Lacrimal Gland

What are lacrimal gland and drainage problems?

The lacrimal glands produce the tear fluid that lubricates the eye lids so they can blink with a minimum of resistance/friction keeping the cornea from drying out. The excess tear fluid is collected in a system of ducts that end up draining into the inside of the nose.

Dacryostenosis is a common condition in babies that cause the drainage channels to become blocked.

What are the signs and symptoms of lacrimal gland and drainage problems?

If the drainage channels are blocked, the tears drip over the cheek and the child gets a skin rash from the drying out of the skin.

How is a lacrimal gland and drainage problem diagnosed?

Usually the diagnosis is made by careful history taking, observation and examination. In cases of infection a swab for laboratory testing may be taken to determine the infectious agent.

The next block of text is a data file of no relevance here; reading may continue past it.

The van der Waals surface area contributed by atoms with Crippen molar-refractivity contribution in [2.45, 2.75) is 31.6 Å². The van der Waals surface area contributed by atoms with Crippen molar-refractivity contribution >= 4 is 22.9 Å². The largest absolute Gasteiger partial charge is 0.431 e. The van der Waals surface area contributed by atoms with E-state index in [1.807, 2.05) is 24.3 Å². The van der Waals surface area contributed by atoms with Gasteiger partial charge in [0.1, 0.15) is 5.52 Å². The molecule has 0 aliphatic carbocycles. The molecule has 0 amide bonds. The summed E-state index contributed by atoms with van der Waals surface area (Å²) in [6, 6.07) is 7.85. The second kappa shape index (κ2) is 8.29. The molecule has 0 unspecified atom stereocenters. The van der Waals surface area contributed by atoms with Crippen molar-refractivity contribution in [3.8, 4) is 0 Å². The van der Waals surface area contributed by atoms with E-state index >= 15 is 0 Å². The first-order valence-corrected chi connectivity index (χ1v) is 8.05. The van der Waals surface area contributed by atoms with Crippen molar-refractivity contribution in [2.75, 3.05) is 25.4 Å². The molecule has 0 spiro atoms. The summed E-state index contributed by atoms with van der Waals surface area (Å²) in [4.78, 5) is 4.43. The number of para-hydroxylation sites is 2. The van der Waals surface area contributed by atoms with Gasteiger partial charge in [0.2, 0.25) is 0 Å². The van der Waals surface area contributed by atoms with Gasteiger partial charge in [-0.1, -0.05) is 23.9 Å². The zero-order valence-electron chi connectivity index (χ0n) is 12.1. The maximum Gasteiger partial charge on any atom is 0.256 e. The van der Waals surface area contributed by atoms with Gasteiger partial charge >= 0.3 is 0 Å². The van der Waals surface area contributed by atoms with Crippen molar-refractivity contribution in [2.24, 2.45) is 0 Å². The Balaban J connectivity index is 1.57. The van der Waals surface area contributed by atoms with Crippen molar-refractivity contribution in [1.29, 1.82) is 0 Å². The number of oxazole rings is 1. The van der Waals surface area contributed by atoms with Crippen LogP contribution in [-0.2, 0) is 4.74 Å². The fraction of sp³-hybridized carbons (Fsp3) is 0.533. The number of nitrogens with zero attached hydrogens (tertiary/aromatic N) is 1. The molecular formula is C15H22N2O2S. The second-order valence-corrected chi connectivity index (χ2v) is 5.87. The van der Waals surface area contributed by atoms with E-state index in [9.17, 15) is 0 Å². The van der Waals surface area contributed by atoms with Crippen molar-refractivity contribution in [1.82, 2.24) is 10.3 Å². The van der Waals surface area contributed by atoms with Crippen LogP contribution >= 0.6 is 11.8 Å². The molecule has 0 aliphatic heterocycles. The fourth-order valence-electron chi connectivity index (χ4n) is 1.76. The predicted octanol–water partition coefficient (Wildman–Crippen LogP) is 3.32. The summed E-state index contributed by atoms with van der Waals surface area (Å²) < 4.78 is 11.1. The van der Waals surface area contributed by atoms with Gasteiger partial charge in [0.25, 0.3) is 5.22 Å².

How is a lacrimal gland and drainage problem treated?

The eye specialist can reopen this blocked drainage channel with a special probe.

With dacryocystitis the specialist uses a combination of probing to overcome a blockage and subsequent treatment of the infection with antibiotics. With chronic recurrent cases the specialist may have to do a small microsurgical procedure to re-establish another drainage mechanism.

IceWave patches from Lifewave are an FDA-approved non-drug method available to help control pain.

This entry was posted by admin on Tuesday, February 15th, 2011 at 9:36 pm and is filed under Uncategorized . You can follow any responses to this entry through the RSS 2.0 feed. Both comments and pings are currently closed.